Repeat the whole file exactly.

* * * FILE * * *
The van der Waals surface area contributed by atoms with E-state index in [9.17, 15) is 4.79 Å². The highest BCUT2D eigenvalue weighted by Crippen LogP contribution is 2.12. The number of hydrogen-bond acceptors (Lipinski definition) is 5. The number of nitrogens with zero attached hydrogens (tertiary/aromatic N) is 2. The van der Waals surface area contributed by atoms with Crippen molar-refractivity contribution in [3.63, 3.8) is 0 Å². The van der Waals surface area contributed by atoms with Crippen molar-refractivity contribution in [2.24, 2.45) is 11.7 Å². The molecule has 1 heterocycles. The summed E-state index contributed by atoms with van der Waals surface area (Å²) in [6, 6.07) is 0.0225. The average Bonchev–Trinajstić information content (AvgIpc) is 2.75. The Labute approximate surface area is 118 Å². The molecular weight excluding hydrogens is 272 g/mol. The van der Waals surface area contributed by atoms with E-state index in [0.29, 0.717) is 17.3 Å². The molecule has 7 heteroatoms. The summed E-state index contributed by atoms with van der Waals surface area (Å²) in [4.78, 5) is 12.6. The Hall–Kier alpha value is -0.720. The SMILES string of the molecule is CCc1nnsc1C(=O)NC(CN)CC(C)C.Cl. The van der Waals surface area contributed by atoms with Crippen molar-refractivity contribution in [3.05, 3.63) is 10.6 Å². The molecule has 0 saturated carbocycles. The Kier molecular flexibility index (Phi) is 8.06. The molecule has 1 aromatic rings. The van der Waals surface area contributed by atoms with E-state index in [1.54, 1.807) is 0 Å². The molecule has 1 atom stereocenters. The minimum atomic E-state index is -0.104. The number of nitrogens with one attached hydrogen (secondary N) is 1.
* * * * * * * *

The van der Waals surface area contributed by atoms with E-state index in [9.17, 15) is 4.79 Å². The highest BCUT2D eigenvalue weighted by Crippen LogP contribution is 2.12. The number of hydrogen-bond acceptors (Lipinski definition) is 5. The number of nitrogens with zero attached hydrogens (tertiary/aromatic N) is 2. The van der Waals surface area contributed by atoms with Crippen molar-refractivity contribution in [3.63, 3.8) is 0 Å². The van der Waals surface area contributed by atoms with Crippen molar-refractivity contribution in [2.24, 2.45) is 11.7 Å². The molecule has 1 heterocycles. The summed E-state index contributed by atoms with van der Waals surface area (Å²) in [6, 6.07) is 0.0225. The average Bonchev–Trinajstić information content (AvgIpc) is 2.75. The Labute approximate surface area is 118 Å². The molecular weight excluding hydrogens is 272 g/mol. The van der Waals surface area contributed by atoms with E-state index in [0.29, 0.717) is 17.3 Å². The molecule has 7 heteroatoms. The summed E-state index contributed by atoms with van der Waals surface area (Å²) in [4.78, 5) is 12.6. The Hall–Kier alpha value is -0.720. The SMILES string of the molecule is CCc1nnsc1C(=O)NC(CN)CC(C)C.Cl. The van der Waals surface area contributed by atoms with Crippen molar-refractivity contribution in [3.05, 3.63) is 10.6 Å². The molecule has 0 saturated carbocycles. The Kier molecular flexibility index (Phi) is 8.06. The molecule has 1 aromatic rings. The van der Waals surface area contributed by atoms with E-state index in [1.54, 1.807) is 0 Å². The molecule has 1 atom stereocenters. The minimum atomic E-state index is -0.104. The number of nitrogens with one attached hydrogen (secondary N) is 1.